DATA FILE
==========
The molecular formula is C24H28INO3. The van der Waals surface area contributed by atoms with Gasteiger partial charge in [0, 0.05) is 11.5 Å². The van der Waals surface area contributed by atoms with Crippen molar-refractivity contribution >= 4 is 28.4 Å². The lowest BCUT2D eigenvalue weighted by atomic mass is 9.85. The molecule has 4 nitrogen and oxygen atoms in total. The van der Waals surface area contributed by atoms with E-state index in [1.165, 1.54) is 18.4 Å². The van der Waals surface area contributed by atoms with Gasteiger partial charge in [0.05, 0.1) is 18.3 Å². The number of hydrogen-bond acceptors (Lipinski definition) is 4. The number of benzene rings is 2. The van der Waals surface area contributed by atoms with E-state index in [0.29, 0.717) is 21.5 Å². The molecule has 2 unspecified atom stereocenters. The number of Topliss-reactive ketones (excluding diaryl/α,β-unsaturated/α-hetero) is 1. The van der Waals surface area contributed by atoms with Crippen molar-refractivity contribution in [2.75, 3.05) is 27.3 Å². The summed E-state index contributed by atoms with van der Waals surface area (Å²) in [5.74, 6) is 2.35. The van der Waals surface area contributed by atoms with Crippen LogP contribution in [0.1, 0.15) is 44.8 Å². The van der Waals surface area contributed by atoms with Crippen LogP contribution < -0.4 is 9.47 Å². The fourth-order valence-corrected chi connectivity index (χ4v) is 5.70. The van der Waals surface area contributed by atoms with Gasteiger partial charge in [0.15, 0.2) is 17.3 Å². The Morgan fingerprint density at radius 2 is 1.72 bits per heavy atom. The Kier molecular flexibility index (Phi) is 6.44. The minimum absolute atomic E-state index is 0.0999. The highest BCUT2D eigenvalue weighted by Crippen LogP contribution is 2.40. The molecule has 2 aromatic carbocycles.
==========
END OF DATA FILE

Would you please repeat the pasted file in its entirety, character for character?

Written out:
The molecular formula is C24H28INO3. The van der Waals surface area contributed by atoms with Gasteiger partial charge in [0, 0.05) is 11.5 Å². The van der Waals surface area contributed by atoms with Crippen molar-refractivity contribution >= 4 is 28.4 Å². The lowest BCUT2D eigenvalue weighted by atomic mass is 9.85. The molecule has 4 nitrogen and oxygen atoms in total. The van der Waals surface area contributed by atoms with E-state index in [1.165, 1.54) is 18.4 Å². The van der Waals surface area contributed by atoms with Gasteiger partial charge in [0.05, 0.1) is 18.3 Å². The number of hydrogen-bond acceptors (Lipinski definition) is 4. The number of benzene rings is 2. The van der Waals surface area contributed by atoms with E-state index in [0.29, 0.717) is 21.5 Å². The molecule has 2 unspecified atom stereocenters. The number of Topliss-reactive ketones (excluding diaryl/α,β-unsaturated/α-hetero) is 1. The van der Waals surface area contributed by atoms with Crippen molar-refractivity contribution in [2.75, 3.05) is 27.3 Å². The summed E-state index contributed by atoms with van der Waals surface area (Å²) in [5.74, 6) is 2.35. The van der Waals surface area contributed by atoms with Crippen LogP contribution in [0.1, 0.15) is 44.8 Å². The van der Waals surface area contributed by atoms with Crippen LogP contribution < -0.4 is 9.47 Å². The fourth-order valence-corrected chi connectivity index (χ4v) is 5.70. The van der Waals surface area contributed by atoms with Gasteiger partial charge in [0.15, 0.2) is 17.3 Å². The Morgan fingerprint density at radius 2 is 1.72 bits per heavy atom. The Kier molecular flexibility index (Phi) is 6.44. The minimum absolute atomic E-state index is 0.0999. The highest BCUT2D eigenvalue weighted by Crippen LogP contribution is 2.40. The molecule has 2 aromatic carbocycles.